Raising a Young Black American

Martin Luther King, Jr., Rosa Parks, George Washington Carver, Harriet Tubman, Malcolm X, Medgar Evers, Oprah Winfrey, Addie Mae Collins, Cynthia Wesley, Carole Robertson, Denise McNair – the sweet victims of the 16th Street Baptist Church Bombing in 1963.

Ralph Abernathy, Maya Angelou, Josephine Baker, Benjamin Banneker, Bill Cosby, W. E. B. Dubois, Frederick Douglass, Ruby Bridges, Nelson Mandela, Desmond Tutu, Lena Horne, Barack Obama, Jesse Jackson, Coretta Scott King, The Freedom Riders, Wilma Rudolph, Arthur Ashe, Sojourner Truth, Colin Powell, Condoleeza Rice.

In January, we honor Dr. Martin Luther King, Jr and remember his dream.  As I drove to work on Martin Luther King Day, after dropping off my very sweet, happy boy, I realized how very blessed we are, how blessed he is, this young black American I’m raising.  And I realized how very far we have to go in this country towards racial equality and peace.

Yes we have inaugurated our first black President for the second time.  Barack Obama has been sworn into office as our 44th President of the United States of America.  I’m so proud of him, proud to be an American and to be able to bear witness to his leadership.

But it’s come with a great price in this country of mine. A great price.  Fear and hatred are running rampant. And racism is as entrenched in our lives as it ever was.

In fact, I’ve been told that a few patients have said, when told that my boss is going to be out of the office and that they can see her associate….”What color is she?”

Yes, they want to know what color I am.  This is how they determine whether I’m qualified to see their children.

By the color of my skin.

Not by my degrees.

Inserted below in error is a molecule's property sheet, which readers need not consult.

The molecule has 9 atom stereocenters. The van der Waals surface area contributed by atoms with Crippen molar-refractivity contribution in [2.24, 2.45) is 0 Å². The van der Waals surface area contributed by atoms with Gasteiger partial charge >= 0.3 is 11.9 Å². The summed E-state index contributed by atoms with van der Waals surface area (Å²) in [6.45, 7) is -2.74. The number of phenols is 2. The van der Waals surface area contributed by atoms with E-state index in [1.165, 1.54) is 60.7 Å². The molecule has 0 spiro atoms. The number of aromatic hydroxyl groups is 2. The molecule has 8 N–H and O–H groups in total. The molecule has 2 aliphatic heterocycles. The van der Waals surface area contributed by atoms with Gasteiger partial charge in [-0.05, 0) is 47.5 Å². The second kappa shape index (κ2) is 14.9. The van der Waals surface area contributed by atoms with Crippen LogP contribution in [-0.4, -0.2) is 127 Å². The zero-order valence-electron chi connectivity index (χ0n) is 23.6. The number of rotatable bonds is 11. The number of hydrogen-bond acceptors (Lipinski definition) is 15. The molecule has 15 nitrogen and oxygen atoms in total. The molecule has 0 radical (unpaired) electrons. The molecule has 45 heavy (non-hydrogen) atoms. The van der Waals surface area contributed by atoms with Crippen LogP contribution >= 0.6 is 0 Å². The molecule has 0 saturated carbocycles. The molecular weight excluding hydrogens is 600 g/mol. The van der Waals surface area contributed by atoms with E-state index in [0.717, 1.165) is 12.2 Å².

Not by my knowledge and experience.

By the color of my skin.

Not by the content of my character.

By the color of my skin.

So as Dr. King said …

…I just want to do God’s will. And He’s allowed me to go up to the mountain. And I’ve looked over. And I’ve seen the Promised Land. I may not get there with you. But I want you to know tonight, that we, as a people, will get to the promised land!

We will get to the promised land.  I know we will. However, I am sadly sure I can look my sweet little boy in the eye and say I’ve seen the Promised Land, but I may not get there with him.

So this abbreviated list of African Americans who have made a difference in the lives of so many, certainly in my life will be on my list of people in history I have to be sure Tate learns about.  He has to learn of whence he came.  And I’m missing a LOT of people on my list.  There are many more.  And I will have to be the one to teach him, and in doing so learn myself.  Because I am concerned that he will NOT learn enough about them in any formal education in his lifetime.  This is taught by word of mouth.

And I’m forgetting I have two amazing African Americans in our lives right now who lived during the height of the Civil Rights Movement…his grandparents.  They can educate us both.  I intend for us to start as soon as we next see them.

So tonight I’m so very excited that President Obama is beginning his second term.  I am excited about all the good I know he can and will bring to this country.  I have hope that this very divided country can come back together and start to mend our very divided hearts.

May God bless us one and all and may God Bless America.

Jennifer C

4 thoughts on “Raising a Young Black American”

  1. We keep hoping for that ultimate change, but it happens at a snail’s pace, not at our pace. I am always still shocked when I hear about racist comments. I know it exists–out there, somewhere–but somehow to hear someone else say that a patient asked about what color she is…it’s just so…disheartening. Unfortunately racism is passed down through families and communities and as long as people keeping teaching racist ideas to their children and communities continue to have group think racism, it will continue to be a battle.

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